So in the current job search I was in the midst of, I was on a path of pursuing my dream with the key ingredients being music, dance, children.

Then in February I received an email from a company called Footprints Recruiting. I had signed up to receive their email updates about 9 months prior, when I was really looking for a change. I wanted to travel & work on the road. I know it can be done. I have seen so many of my dancing friends work while living in another country. I wanted to do that! So not knowing anything much really about Footprints who wanted to recruit me right away for teaching English overseas, I declined, still fearful of pursuing my dream. But this time, when they emailed in February informing me they were hiring all over South Korea & wanted to know if I was interested, I emailed right back & said: “Sign Me Up!”. It was the right place, time & kind of job for me right now. I had only been in my new place for a month when this opportunity arose. But now I was preparing to take a teaching job in South Korea asap. They had positions that begin from a few days to a few months out. I could go whenever I was ready. I emailed them my resume. A phone interview was scheduled with one of the company’s owners who lives in Australia…hmmm…

I sat outside my counseling appointment on this phone interview. The employer told me he would pass my info over to their recruiting dept & I should be receiving an email soon from a recruiter. I hung up the phone from the interview & rushed into my counseling appointment that I was already late for now because of the interview. I told my counselor of the great news. She was floored because she didn’t even know this opportunity had presented itself to me.

Less than 3 months later I arrived in South Korea to teach English as a Second Language. More on this in another blog.

So I want to get back to the topic of closure.

I want to apologize to my dance community in Nevada City, Sacramento & Marin: for not being there for you as a friend or otherwise in the past 2 years. Not dancing with your beautiful bodies & souls, on & off the dance floor.

I apologize to my family who I have not had as much contact with in the last couple of years either.

I apologize for the unreturned emails to family & friends.

Bailing on my Facebook friends & family since December 2009

Missing out on the 2009 New Year’s Eve Dance in Nevada City

Birthdays that have gone unacknowledged

Leaving for S Korea so quickly that I was not able to say ‘Goodbye’ in person to so many of my friends & family

Saying ‘Thank You’ to everyone at MHA who gave me such a wonderful send off party (& Birthday wishes)

Thank you to all those I have met through Meet-up & wishing we could have had one final ‘gathering’

And to Jamie, a roommate who has become a friend (along with his girlfriend too) who has, and still is, wrapping things up for me in Marin since I so badly underestimated how long it takes to get my life packaged up & out of town.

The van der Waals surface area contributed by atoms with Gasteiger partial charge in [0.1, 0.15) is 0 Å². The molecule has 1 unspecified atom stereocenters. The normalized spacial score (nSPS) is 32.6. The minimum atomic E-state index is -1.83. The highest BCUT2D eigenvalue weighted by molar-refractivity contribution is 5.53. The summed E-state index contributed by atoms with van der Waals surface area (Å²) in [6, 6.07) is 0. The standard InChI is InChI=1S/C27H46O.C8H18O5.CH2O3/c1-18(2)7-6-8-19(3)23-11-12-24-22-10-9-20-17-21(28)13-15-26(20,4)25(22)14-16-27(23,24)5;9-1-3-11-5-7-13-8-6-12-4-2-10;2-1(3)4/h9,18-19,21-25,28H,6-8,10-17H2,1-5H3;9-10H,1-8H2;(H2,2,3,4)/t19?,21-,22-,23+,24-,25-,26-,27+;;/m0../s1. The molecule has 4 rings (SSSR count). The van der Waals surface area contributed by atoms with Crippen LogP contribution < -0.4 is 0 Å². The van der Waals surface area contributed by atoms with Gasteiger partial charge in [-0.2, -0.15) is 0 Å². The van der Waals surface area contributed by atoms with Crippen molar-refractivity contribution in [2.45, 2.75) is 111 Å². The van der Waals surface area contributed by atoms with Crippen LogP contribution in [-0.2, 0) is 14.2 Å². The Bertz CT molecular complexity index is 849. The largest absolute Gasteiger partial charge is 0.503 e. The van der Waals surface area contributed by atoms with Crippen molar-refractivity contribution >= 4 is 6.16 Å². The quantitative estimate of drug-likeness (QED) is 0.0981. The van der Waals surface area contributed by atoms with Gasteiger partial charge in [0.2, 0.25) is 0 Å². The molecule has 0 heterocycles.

I hope this blog reaches everyone intended.

I love you all. Here’s to a new chapter in life in my 40th year here.


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A Bit About Being An ESL Teacher

So I thought I would give a little insight on my life as an ESL teacher.  Living & working in this very small province called Hayang has been interesting.  The school I work for is a private language school of which there are many of these schools franchised throughout South Korea.  The location I work for is a very new school, only being in business since early the early months of 2010.  I work with 1 full-time Korean teacher & 2 part-time Korean teachers, all female.  I am the only ‘foreigner teacher’ as we are so aptly called.  I teach male & female students age 4 to 13 years old.  I begin the day teaching the younger students & as the day goes on, the students are older and their grasp of the English language is better.  Although, I have to say, there are some pretty bright youngsters too.  They blow me away sometimes with their English speaking skills.  I teach an average of six classes a day.  At one point it was seven classes, but at this point in time I am only teaching 6 classes. The youngest age 4,5,7 yr old students I teach two times a week.  There are two classes I teach everyday where the Korean teacher & I split the class time teaching 30 minutes each.  The rest of the classes I teach every other day, alternating with the Korean teachers.  The Korean teachers give homework, but not me.  I mostly review what was taught by the Korean teacher the day before.  We play games for reinforcement of the lessons, listen & repeat, reading aloud, reading comprehension, writing practice, conversation practice & spelling English words, dialogue where students role play with English  ‘scripts’.  We practice grammar & phonics.  In my classes the students are not to speak Korean.  Most do OK with this, but many struggle with this rule.  We give points for correct answers & remove points for inappropriate classroom behavior.  Most students are very eager to learn English.  Then there are those that all they want to do are play games.  Games are fun, but there is other work to be done too.

I really enjoy teaching these students.  I had the option of being placed in a public school.  But I am glad that I ended up at a private school.  In a public school you are teaching alongside a Korean teacher with a class size of 30 or more students.  In a private school I teach solo & the class size ranges from 2 to 8 students at this time.  As the school becomes more established, I am sure the class size will grow.  I enjoy being able to get to know the students one on one.  I see the students everyday come & go at the school and I often forget that their first language is Korean.  So to hear them speak to the other Korean teachers or staff or when they are playing with each other waiting for their class to begin, I feel like they will speak English at any time…But this just doesn’t happen.  But when they want to say something to me & don’t quite know how to say it, they will ask one of the Korean  teachers that are sitting beside me.  The Korean teacher will translate & then the student will speak to me what the Korean teacher said.  It is often the girls that will want to tell me that my dress is pretty or ask me about my family or some other personal questions.  It is quite cute.  And of course a hug or universal gesture doesn’t need any translation at all.  🙂